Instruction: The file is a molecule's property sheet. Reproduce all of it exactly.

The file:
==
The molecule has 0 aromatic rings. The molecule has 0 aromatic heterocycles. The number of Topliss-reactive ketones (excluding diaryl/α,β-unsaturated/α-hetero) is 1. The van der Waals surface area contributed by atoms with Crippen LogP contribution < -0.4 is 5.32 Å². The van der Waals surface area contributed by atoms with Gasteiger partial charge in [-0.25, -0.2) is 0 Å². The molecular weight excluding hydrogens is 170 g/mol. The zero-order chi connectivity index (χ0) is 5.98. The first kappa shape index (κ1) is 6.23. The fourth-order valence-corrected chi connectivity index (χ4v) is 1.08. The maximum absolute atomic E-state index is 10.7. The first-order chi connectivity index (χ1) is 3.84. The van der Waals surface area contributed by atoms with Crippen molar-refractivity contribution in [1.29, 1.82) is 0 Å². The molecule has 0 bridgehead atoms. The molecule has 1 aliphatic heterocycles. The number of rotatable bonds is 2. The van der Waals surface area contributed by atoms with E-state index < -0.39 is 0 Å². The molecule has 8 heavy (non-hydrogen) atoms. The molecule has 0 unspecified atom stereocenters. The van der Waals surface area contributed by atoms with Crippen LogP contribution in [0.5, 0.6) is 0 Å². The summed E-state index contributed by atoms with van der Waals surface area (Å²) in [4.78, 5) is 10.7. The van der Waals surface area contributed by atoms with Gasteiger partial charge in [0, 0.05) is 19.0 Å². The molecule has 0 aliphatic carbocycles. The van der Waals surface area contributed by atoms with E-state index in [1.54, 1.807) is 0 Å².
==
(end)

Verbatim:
The molecule has 0 aromatic rings. The molecule has 0 aromatic heterocycles. The number of Topliss-reactive ketones (excluding diaryl/α,β-unsaturated/α-hetero) is 1. The van der Waals surface area contributed by atoms with Crippen LogP contribution < -0.4 is 5.32 Å². The van der Waals surface area contributed by atoms with Gasteiger partial charge in [-0.25, -0.2) is 0 Å². The molecular weight excluding hydrogens is 170 g/mol. The zero-order chi connectivity index (χ0) is 5.98. The first kappa shape index (κ1) is 6.23. The fourth-order valence-corrected chi connectivity index (χ4v) is 1.08. The maximum absolute atomic E-state index is 10.7. The first-order chi connectivity index (χ1) is 3.84. The van der Waals surface area contributed by atoms with Crippen molar-refractivity contribution in [1.29, 1.82) is 0 Å². The molecule has 0 bridgehead atoms. The molecule has 1 aliphatic heterocycles. The number of rotatable bonds is 2. The van der Waals surface area contributed by atoms with E-state index < -0.39 is 0 Å². The molecule has 8 heavy (non-hydrogen) atoms. The molecule has 0 unspecified atom stereocenters. The van der Waals surface area contributed by atoms with Crippen LogP contribution in [0.5, 0.6) is 0 Å². The summed E-state index contributed by atoms with van der Waals surface area (Å²) in [4.78, 5) is 10.7. The van der Waals surface area contributed by atoms with Gasteiger partial charge in [0, 0.05) is 19.0 Å². The molecule has 0 aliphatic carbocycles. The van der Waals surface area contributed by atoms with E-state index in [1.54, 1.807) is 0 Å².